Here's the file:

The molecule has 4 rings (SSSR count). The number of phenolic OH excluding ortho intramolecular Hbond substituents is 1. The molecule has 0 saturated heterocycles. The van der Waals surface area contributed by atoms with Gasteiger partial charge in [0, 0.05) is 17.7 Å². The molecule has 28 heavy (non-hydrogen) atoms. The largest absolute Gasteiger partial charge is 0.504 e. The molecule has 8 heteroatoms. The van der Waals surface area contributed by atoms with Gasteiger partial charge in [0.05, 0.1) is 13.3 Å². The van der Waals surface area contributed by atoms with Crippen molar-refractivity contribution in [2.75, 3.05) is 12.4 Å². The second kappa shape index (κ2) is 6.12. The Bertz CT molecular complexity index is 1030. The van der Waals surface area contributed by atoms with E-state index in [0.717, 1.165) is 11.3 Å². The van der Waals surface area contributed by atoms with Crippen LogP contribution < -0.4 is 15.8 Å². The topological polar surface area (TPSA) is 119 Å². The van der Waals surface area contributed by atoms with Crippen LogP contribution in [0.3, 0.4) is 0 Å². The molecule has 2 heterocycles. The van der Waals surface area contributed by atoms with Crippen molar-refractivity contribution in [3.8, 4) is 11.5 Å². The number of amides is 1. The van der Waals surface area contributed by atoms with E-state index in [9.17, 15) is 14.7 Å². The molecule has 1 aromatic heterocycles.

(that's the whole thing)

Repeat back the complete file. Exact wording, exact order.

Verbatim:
The molecule has 4 rings (SSSR count). The number of phenolic OH excluding ortho intramolecular Hbond substituents is 1. The molecule has 0 saturated heterocycles. The van der Waals surface area contributed by atoms with Gasteiger partial charge in [0, 0.05) is 17.7 Å². The molecule has 28 heavy (non-hydrogen) atoms. The largest absolute Gasteiger partial charge is 0.504 e. The molecule has 8 heteroatoms. The van der Waals surface area contributed by atoms with Gasteiger partial charge in [0.05, 0.1) is 13.3 Å². The van der Waals surface area contributed by atoms with Crippen molar-refractivity contribution in [2.75, 3.05) is 12.4 Å². The second kappa shape index (κ2) is 6.12. The Bertz CT molecular complexity index is 1030. The van der Waals surface area contributed by atoms with E-state index in [0.717, 1.165) is 11.3 Å². The van der Waals surface area contributed by atoms with Crippen LogP contribution < -0.4 is 15.8 Å². The topological polar surface area (TPSA) is 119 Å². The van der Waals surface area contributed by atoms with Crippen LogP contribution in [0.3, 0.4) is 0 Å². The molecule has 2 heterocycles. The van der Waals surface area contributed by atoms with Crippen molar-refractivity contribution in [3.8, 4) is 11.5 Å². The number of amides is 1. The van der Waals surface area contributed by atoms with E-state index in [9.17, 15) is 14.7 Å². The molecule has 1 aromatic heterocycles.